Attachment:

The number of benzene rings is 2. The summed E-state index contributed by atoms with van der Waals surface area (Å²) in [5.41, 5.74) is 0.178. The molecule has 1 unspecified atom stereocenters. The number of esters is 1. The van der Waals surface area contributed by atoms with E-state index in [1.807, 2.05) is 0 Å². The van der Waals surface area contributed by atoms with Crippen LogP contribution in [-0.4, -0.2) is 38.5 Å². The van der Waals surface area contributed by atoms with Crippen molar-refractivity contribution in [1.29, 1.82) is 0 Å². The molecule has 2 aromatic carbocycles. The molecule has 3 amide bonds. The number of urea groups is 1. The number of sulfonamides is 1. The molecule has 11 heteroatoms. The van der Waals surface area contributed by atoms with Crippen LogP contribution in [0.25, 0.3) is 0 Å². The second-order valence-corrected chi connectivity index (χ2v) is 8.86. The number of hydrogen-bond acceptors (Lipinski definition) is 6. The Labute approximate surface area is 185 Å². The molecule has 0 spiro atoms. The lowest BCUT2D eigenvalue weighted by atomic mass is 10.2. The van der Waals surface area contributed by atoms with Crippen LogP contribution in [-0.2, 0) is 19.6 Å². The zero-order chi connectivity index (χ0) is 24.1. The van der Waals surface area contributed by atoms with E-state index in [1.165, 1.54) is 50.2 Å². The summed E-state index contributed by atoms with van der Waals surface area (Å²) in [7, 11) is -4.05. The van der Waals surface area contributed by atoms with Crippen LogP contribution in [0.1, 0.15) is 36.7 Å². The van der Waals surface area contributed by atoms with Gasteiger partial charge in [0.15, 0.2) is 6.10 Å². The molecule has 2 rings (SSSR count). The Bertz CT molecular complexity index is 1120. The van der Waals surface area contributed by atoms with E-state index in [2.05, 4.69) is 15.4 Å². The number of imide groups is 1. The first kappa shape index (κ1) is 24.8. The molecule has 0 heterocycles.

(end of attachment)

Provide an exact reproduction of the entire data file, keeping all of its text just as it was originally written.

The number of benzene rings is 2. The summed E-state index contributed by atoms with van der Waals surface area (Å²) in [5.41, 5.74) is 0.178. The molecule has 1 unspecified atom stereocenters. The number of esters is 1. The van der Waals surface area contributed by atoms with E-state index in [1.807, 2.05) is 0 Å². The van der Waals surface area contributed by atoms with Crippen LogP contribution in [-0.4, -0.2) is 38.5 Å². The van der Waals surface area contributed by atoms with Crippen molar-refractivity contribution in [1.29, 1.82) is 0 Å². The molecule has 2 aromatic carbocycles. The molecule has 3 amide bonds. The number of urea groups is 1. The number of sulfonamides is 1. The molecule has 11 heteroatoms. The van der Waals surface area contributed by atoms with Crippen LogP contribution in [0.25, 0.3) is 0 Å². The second-order valence-corrected chi connectivity index (χ2v) is 8.86. The number of hydrogen-bond acceptors (Lipinski definition) is 6. The Labute approximate surface area is 185 Å². The molecule has 0 spiro atoms. The lowest BCUT2D eigenvalue weighted by atomic mass is 10.2. The van der Waals surface area contributed by atoms with Crippen LogP contribution in [-0.2, 0) is 19.6 Å². The zero-order chi connectivity index (χ0) is 24.1. The van der Waals surface area contributed by atoms with E-state index in [1.165, 1.54) is 50.2 Å². The summed E-state index contributed by atoms with van der Waals surface area (Å²) in [7, 11) is -4.05. The van der Waals surface area contributed by atoms with Crippen LogP contribution in [0.1, 0.15) is 36.7 Å². The van der Waals surface area contributed by atoms with Gasteiger partial charge in [0.15, 0.2) is 6.10 Å². The molecule has 2 rings (SSSR count). The Bertz CT molecular complexity index is 1120. The van der Waals surface area contributed by atoms with E-state index in [2.05, 4.69) is 15.4 Å². The number of imide groups is 1. The first kappa shape index (κ1) is 24.8. The molecule has 0 heterocycles.